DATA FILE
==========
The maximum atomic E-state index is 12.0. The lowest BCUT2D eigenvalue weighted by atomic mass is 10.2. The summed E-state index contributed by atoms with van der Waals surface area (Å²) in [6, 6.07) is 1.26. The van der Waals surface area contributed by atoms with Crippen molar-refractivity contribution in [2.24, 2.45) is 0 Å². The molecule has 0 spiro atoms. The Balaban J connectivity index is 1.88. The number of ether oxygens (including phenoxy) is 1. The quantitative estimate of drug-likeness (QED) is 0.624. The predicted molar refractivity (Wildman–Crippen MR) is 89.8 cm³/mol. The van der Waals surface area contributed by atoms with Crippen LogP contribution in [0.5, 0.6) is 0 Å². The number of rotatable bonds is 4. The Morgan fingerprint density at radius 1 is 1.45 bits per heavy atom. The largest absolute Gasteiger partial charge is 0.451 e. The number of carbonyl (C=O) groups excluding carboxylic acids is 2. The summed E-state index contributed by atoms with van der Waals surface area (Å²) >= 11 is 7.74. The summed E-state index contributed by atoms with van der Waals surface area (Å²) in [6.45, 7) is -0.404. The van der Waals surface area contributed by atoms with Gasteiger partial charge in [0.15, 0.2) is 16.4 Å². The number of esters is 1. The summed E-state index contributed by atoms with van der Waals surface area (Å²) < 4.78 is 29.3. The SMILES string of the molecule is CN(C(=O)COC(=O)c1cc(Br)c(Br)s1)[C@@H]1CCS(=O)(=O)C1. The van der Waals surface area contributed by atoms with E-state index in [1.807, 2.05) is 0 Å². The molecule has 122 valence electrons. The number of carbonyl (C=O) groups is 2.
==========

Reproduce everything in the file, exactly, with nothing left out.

The maximum atomic E-state index is 12.0. The lowest BCUT2D eigenvalue weighted by atomic mass is 10.2. The summed E-state index contributed by atoms with van der Waals surface area (Å²) in [6, 6.07) is 1.26. The van der Waals surface area contributed by atoms with Crippen molar-refractivity contribution in [2.24, 2.45) is 0 Å². The molecule has 0 spiro atoms. The Balaban J connectivity index is 1.88. The number of ether oxygens (including phenoxy) is 1. The quantitative estimate of drug-likeness (QED) is 0.624. The predicted molar refractivity (Wildman–Crippen MR) is 89.8 cm³/mol. The van der Waals surface area contributed by atoms with Crippen LogP contribution in [0.5, 0.6) is 0 Å². The number of rotatable bonds is 4. The Morgan fingerprint density at radius 1 is 1.45 bits per heavy atom. The largest absolute Gasteiger partial charge is 0.451 e. The number of carbonyl (C=O) groups excluding carboxylic acids is 2. The summed E-state index contributed by atoms with van der Waals surface area (Å²) >= 11 is 7.74. The summed E-state index contributed by atoms with van der Waals surface area (Å²) in [6.45, 7) is -0.404. The van der Waals surface area contributed by atoms with Gasteiger partial charge in [0.15, 0.2) is 16.4 Å². The number of esters is 1. The summed E-state index contributed by atoms with van der Waals surface area (Å²) < 4.78 is 29.3. The SMILES string of the molecule is CN(C(=O)COC(=O)c1cc(Br)c(Br)s1)[C@@H]1CCS(=O)(=O)C1. The van der Waals surface area contributed by atoms with E-state index in [1.807, 2.05) is 0 Å². The molecule has 122 valence electrons. The number of carbonyl (C=O) groups is 2.